debug3!function2:
004012d4 55 push ebp
004012d5 89e5 mov ebp,esp
004012d7 81eccc000000 sub esp,0CCh
004012dd b933000000 mov ecx,33h

debug3!function2+0xe:
004012e2 49 dec ecx
004012e3 c7048c5a5afaff mov dword ptr [esp+ecx*4],0FFFA5A5Ah
004012ea 75f6 jne debug3!function2+0xe (004012e2)
….

Could we have used the u command? This is an essential point. The uf command disassembles the whole function since its beginning and it knows where the function ends. In the other hand, the u command also disassembles from the indicated address to onward, but it does not know where the function ends, so we have to do an educated guess.

Is the command useless? It is not at all! In this example, we are working on a perfect case where the stack is not corrupted. During crashes (for example, because buffer overflow), the stack is compromised and we do not know whether the provided address comes from a function or not. Additionally, we neither know whether is correct.

See the difficult in using the u command below:

0:000> u 004012d7 – 3
debug3!function2:
004012d4 55 push ebp
004012d5 89e5 mov ebp,esp
004012d7 81eccc000000 sub esp,0CCh
004012dd b933000000 mov ecx,33h
004012e2 49 dec ecx
004012e3 c7048c5a5afaff mov dword ptr [esp+ecx*4],0FFFA5A5Ah
004012ea 75f6 jne debug3!function2+0xe (004012e2)
004012ec 56 push esi

0:000> u
debug3!function2+0x19:
004012ed 57 push edi
004012ee 8dbd38ffffff lea edi,[ebp-0C8h]
004012f4 8d35a0b04000 lea esi,[debug3!_internalDigitArray+0x2008 (0040b0a0)]
004012fa b9c8000000 mov ecx,0C8h
004012ff f3a4 rep movs byte ptr es:[edi],byte ptr [esi]
00401301 ffb538ffffff push dword ptr [ebp-0C8h]
00401307 e81c780000 call debug3!printf (00408b28)
0040130c 83c404 add esp,4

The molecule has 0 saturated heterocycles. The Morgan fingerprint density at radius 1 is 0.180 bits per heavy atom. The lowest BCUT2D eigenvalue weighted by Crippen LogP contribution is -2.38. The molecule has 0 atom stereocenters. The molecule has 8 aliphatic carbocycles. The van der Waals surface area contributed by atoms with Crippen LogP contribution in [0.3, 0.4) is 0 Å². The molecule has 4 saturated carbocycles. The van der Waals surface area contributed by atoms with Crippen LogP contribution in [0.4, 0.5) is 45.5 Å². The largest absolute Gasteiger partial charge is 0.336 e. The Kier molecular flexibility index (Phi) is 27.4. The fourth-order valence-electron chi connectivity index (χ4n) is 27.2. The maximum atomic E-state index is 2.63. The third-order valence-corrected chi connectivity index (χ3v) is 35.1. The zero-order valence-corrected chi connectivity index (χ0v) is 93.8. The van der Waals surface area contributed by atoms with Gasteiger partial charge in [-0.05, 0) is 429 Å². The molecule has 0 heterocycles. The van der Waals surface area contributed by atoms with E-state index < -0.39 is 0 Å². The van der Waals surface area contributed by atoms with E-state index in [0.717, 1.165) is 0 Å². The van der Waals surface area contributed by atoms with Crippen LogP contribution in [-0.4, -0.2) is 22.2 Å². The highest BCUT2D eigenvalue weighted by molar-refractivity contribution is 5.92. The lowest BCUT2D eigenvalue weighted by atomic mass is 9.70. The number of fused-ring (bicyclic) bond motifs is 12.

0:000> u
debug3!function2+0x3b:
0040130f ff7510 push dword ptr [ebp+10h]
00401312 ff750c push dword ptr [ebp+0Ch]
00401315 ff7508 push dword ptr [ebp+8]
00401318 68d5b34000 push offset debug3!_internalDigitArray+0x233d (0040b3d5)
0040131d e806780000 call debug3!printf (00408b28)
00401322 83c410 add esp,10h
00401325 68aab34000 push offset debug3!_internalDigitArray+0x2312 (0040b3aa)
0040132a e8f9770000 call debug3!printf (00408b28)

0:000> u
debug3!function2+0x5b:
0040132f 83c404 add esp,4
00401332 8dbd34ffffff lea edi,[ebp-0CCh]
00401338 57 push edi
00401339 68a7b34000 push offset debug3!_internalDigitArray+0x230f (0040b3a7)
0040133e e8f7440000 call debug3!scanf (0040583a)
00401343 83c408 add esp,8
00401346 b800000000 mov eax,0
0040134b 5f pop edi

0:000> u
debug3!function2+0x78:
0040134c 5e pop esi
0040134d c9 leave
0040134e c3 ret      —> End of function2
debug3!function1:
0040134f 55 push ebp
00401350 89e5 mov ebp,esp
00401352 81ecd8000000 sub esp,0D8h
00401358 b936000000 mov ecx,36h
0040135d 49 dec ecx

Have you seen what I told you? We have executed the u command five times to be able to see the whole function2, but it does not know where the function2 ends. Of course, the u command works, but if we can use uf command, so we will use it.

Repeating the previous steps above with other functions, we have:

0:000> kb
ChildEBP RetAddr   Args to Child
0012fd88 004013c3  00000004 00000005 00000006 debug3!function2+0x3
0012fe7c 0040145c  00000001 00000002 00000003 debug3!function1+0x74
0012ff70 004012bc  00000001 00144380 001437e8 debug3!main+0x5e
0012ffc0 7c817067  00bcf6ee 00bcf754 7ffde000 debug3+0x12bc
0012fff0 00000000  00401225 00000000 78746341 kernel32!BaseProcessStart+0x23

0:000> uf 004013c3 – 0x74
debug3!function1:
0040134f 55 push ebp